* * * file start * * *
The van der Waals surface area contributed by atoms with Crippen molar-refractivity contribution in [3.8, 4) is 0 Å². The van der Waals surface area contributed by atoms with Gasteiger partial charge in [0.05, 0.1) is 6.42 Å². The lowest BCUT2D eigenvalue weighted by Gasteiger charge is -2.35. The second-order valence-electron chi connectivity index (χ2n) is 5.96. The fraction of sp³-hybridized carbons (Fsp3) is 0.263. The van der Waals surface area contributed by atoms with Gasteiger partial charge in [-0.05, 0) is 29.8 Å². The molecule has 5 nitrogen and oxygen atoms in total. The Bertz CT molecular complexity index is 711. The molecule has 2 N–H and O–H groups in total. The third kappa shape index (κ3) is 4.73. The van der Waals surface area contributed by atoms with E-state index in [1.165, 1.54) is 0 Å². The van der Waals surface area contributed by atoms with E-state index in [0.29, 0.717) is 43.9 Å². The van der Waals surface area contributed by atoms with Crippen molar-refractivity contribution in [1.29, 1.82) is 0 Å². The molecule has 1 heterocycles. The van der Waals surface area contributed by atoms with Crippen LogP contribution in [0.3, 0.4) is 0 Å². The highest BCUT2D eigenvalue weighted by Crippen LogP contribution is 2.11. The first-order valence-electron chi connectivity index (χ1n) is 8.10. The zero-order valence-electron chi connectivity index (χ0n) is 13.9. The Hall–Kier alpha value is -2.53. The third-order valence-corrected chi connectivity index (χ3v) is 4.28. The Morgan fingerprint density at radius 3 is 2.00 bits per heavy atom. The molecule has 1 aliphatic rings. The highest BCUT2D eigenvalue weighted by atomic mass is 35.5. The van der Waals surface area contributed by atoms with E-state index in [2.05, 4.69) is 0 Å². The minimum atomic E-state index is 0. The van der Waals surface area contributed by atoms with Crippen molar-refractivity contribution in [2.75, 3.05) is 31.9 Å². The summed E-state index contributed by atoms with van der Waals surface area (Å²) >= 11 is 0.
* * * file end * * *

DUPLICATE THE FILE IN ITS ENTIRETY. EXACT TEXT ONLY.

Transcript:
The van der Waals surface area contributed by atoms with Crippen molar-refractivity contribution in [3.8, 4) is 0 Å². The van der Waals surface area contributed by atoms with Gasteiger partial charge in [0.05, 0.1) is 6.42 Å². The lowest BCUT2D eigenvalue weighted by Gasteiger charge is -2.35. The second-order valence-electron chi connectivity index (χ2n) is 5.96. The fraction of sp³-hybridized carbons (Fsp3) is 0.263. The van der Waals surface area contributed by atoms with Gasteiger partial charge in [-0.05, 0) is 29.8 Å². The molecule has 5 nitrogen and oxygen atoms in total. The Bertz CT molecular complexity index is 711. The molecule has 2 N–H and O–H groups in total. The third kappa shape index (κ3) is 4.73. The van der Waals surface area contributed by atoms with E-state index in [1.165, 1.54) is 0 Å². The van der Waals surface area contributed by atoms with E-state index in [0.29, 0.717) is 43.9 Å². The van der Waals surface area contributed by atoms with Crippen molar-refractivity contribution in [1.29, 1.82) is 0 Å². The molecule has 1 heterocycles. The van der Waals surface area contributed by atoms with Crippen LogP contribution in [0.3, 0.4) is 0 Å². The highest BCUT2D eigenvalue weighted by Crippen LogP contribution is 2.11. The first-order valence-electron chi connectivity index (χ1n) is 8.10. The zero-order valence-electron chi connectivity index (χ0n) is 13.9. The Hall–Kier alpha value is -2.53. The third-order valence-corrected chi connectivity index (χ3v) is 4.28. The Morgan fingerprint density at radius 3 is 2.00 bits per heavy atom. The molecule has 1 aliphatic rings. The highest BCUT2D eigenvalue weighted by atomic mass is 35.5. The van der Waals surface area contributed by atoms with E-state index in [2.05, 4.69) is 0 Å². The minimum atomic E-state index is 0. The van der Waals surface area contributed by atoms with Crippen molar-refractivity contribution in [2.75, 3.05) is 31.9 Å². The summed E-state index contributed by atoms with van der Waals surface area (Å²) >= 11 is 0.